As Nigeria goes into a general election, a street reporter shot a documentary on the rising violence and insecurity in Southern Kaduna

Screenshot of a scene from the documentary on YouTube. Used with permission.

For years now, Nigeria’s Southern Kaduna, a Middle Belt region made up of a diverse people with 57 ethnic groups including the Kataf, Ikulu, Muslim Hausa-Fulani migrants and others has been experiencing rising insecurity and multiple terror attacks in what appears to be religious and ethnic-based violence between Christians, Traditionalists, Indigenous ethnic populations, and Fulani Muslims.

The events have become a case of payback with reprisal attacks by the Christian Hausa/Fulani youth on Muslim Hausa-Fulani and vice versa, hence resulting in continuous bloodshed.

This comes as the country prepares to go into a general election in just a few days on February 25 and widespread violence across the country could threaten the safe conduct of the elections, according to Human Rights Watch. 

As the election draws near, Nigerians are in high hopes of electing a new president who is expected to change the trajectory of the nation through improvement in the standard of living, peaceful coexistence without ethnoreligious violence in the country, an egalitarian society, and more.  

History has it that the conflict in Southern Kaduna is the aftermath of the intrusion of the Fulani tribe into the north of the Niger area (present Nigeria) by the Arabic scholar Uthman Dan Fodio and his disciples. Moreover, the recent ethnoreligious crisis in Southern Kaduna is traced back to the 1980s. According to a 2017 Chatham House report, more than 20,000 people have died as a result of the conflict.

Meanwhile, on a TV programme ‘KadInvest 5.0’ in 2020, the governor of Kaduna state Mallam Nasir El-Rufai vowed to put an end to the perpetual killings, but regrettably, the homicides persist with a recent attack on the Southern Kaduna community members in December 2022. 

Picture of the street reporter Beevan Magoni. Used with permission.

Upon realizing the lack of media coverage of the Southern Kaduna atrocities, Beevan Magoni, a Nigerian reporter based in Abuja and a native of Southern Kaduna, produced a documentary that delves into the ongoing horror story of Southern Kaduna from the point of view of the victims themselves. 

The documentary, “Southern Kaduna: Blood, Tears & Anger,” traces the historical background of Muslim-Fulani attacks and the impacts of the communal crisis on the city whose population is approximately 4.5 million out of the country's total population of 213 million. Despite the ethnic diversity, the state — and Southern Kaduna in particular — has witnessed repeated ethnic violence. The heart-wrenching documentary, available on YouTube, contains graphic images and videos that bear witness to the atrocities and gruesome acts happening in the region.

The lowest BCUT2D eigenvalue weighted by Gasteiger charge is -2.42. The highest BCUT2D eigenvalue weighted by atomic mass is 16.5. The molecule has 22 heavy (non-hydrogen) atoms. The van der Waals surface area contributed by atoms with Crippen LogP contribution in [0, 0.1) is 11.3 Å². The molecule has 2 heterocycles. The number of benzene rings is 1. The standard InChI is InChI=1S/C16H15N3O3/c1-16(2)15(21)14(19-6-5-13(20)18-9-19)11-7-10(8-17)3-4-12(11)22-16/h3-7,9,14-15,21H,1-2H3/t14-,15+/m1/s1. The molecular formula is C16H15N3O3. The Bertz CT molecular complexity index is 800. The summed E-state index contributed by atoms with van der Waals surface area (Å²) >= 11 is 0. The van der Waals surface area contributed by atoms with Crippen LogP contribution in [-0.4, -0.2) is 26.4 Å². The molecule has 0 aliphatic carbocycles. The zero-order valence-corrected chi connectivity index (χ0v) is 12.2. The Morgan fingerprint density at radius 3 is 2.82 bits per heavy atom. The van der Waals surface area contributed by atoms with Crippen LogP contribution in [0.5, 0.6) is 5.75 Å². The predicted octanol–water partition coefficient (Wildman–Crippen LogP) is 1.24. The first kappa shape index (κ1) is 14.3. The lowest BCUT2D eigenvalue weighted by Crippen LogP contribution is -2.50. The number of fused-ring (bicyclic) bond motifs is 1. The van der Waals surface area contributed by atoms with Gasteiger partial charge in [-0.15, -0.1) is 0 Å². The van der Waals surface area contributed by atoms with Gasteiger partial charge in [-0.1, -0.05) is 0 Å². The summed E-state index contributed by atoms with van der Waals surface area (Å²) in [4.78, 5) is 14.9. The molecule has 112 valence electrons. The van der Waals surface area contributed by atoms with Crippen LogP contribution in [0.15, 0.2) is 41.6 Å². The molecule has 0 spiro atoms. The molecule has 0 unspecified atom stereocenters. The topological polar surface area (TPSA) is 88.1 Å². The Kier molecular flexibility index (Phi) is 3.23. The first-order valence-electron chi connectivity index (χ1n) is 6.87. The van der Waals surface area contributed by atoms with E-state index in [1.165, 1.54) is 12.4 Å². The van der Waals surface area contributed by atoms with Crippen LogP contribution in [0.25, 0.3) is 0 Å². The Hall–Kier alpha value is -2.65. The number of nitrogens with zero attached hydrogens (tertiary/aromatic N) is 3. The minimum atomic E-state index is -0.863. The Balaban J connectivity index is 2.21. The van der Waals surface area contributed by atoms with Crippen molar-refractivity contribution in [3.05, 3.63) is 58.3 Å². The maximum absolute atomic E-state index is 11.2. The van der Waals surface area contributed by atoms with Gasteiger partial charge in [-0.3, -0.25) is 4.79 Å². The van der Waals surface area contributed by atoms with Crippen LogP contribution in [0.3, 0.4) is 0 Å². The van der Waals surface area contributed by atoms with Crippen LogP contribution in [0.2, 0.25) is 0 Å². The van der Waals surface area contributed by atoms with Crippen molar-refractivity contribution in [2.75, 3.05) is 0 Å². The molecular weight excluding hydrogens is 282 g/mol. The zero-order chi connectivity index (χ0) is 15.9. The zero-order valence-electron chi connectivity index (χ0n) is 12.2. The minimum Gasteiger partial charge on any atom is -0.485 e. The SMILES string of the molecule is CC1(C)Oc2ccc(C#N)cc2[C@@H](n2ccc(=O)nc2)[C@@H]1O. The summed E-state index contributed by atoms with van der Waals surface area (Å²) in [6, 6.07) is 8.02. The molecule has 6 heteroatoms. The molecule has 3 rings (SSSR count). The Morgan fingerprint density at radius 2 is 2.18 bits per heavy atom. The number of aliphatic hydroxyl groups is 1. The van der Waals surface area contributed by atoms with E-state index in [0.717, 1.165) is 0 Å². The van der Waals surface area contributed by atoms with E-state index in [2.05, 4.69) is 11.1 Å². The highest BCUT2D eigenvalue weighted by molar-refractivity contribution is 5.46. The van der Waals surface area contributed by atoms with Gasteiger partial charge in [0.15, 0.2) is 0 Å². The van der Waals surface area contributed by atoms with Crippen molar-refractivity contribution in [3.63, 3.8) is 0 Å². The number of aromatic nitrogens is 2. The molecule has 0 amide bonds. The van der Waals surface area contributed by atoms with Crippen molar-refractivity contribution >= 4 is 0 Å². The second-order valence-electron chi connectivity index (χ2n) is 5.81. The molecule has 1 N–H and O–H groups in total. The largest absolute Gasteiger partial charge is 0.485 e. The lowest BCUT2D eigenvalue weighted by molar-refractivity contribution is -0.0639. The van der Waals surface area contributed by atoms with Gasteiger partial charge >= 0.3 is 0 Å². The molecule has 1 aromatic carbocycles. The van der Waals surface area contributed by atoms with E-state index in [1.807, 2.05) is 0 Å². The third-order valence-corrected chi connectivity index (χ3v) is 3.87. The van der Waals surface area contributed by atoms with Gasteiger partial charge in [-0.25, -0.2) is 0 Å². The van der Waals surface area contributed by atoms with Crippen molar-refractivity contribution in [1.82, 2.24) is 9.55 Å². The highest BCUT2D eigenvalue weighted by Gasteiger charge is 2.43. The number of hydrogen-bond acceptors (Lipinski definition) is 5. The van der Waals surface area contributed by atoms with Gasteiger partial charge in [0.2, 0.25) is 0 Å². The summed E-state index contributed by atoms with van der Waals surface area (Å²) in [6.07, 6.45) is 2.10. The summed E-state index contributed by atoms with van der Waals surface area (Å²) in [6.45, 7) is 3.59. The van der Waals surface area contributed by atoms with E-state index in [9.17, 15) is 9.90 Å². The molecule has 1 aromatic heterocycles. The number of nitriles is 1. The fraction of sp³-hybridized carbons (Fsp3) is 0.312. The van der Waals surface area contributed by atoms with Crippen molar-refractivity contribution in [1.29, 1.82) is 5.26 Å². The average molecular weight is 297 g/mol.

Global Voices Yorùbá Lingua Manager, Adéṣínà (Ọmọ Yoòbá) caught up with Beevan Magoni in a WhatsApp interview to speak to him about the documentary. 

Global Voices (GV): Why did you and other members of the production team decide to produce this documentary? What are the objectives and what motivated you to do it?

Beevan Magoni (BM): We were helpless in Southern Kaduna. It was a harvest of mass burials where the ground is dug every day and we pour our loved ones into it. It was frustrating that our people knew who these people were, and where they were but could not fight back because of the superiority of their firepower. We also suspect the government of Kaduna state under El Rufai knew about it, had a hand in it, or was covering up for some specific reasons. 

I personally called and mobilized for protests which kind of slowed the killings but they resumed in full force, so a brother of mine (The popular Kaduna rapper known as D.I.A) called and said, let's do a documentary. Let's start keeping records of the wrongs done to us. Let's show our children why history is not being taught in school. Because things have been happening in that area right before the Jihad but they are not documented. Watch that part where the old man was narrating about the slave trade and all, that's history repeating itself, and let's do this to remind those to come to always be prepared and not be slaughtered like it is being done today.

GV: I stumbled on a website that claims that Christian Hausas have been attacking their Muslim neighbours for decades and the not-too-recent Kataf (Atyap) and Ikulu Christian youth staged reprisal attacks on Muslim Hausa-Fulani people in 2020. What can you say to this assertion?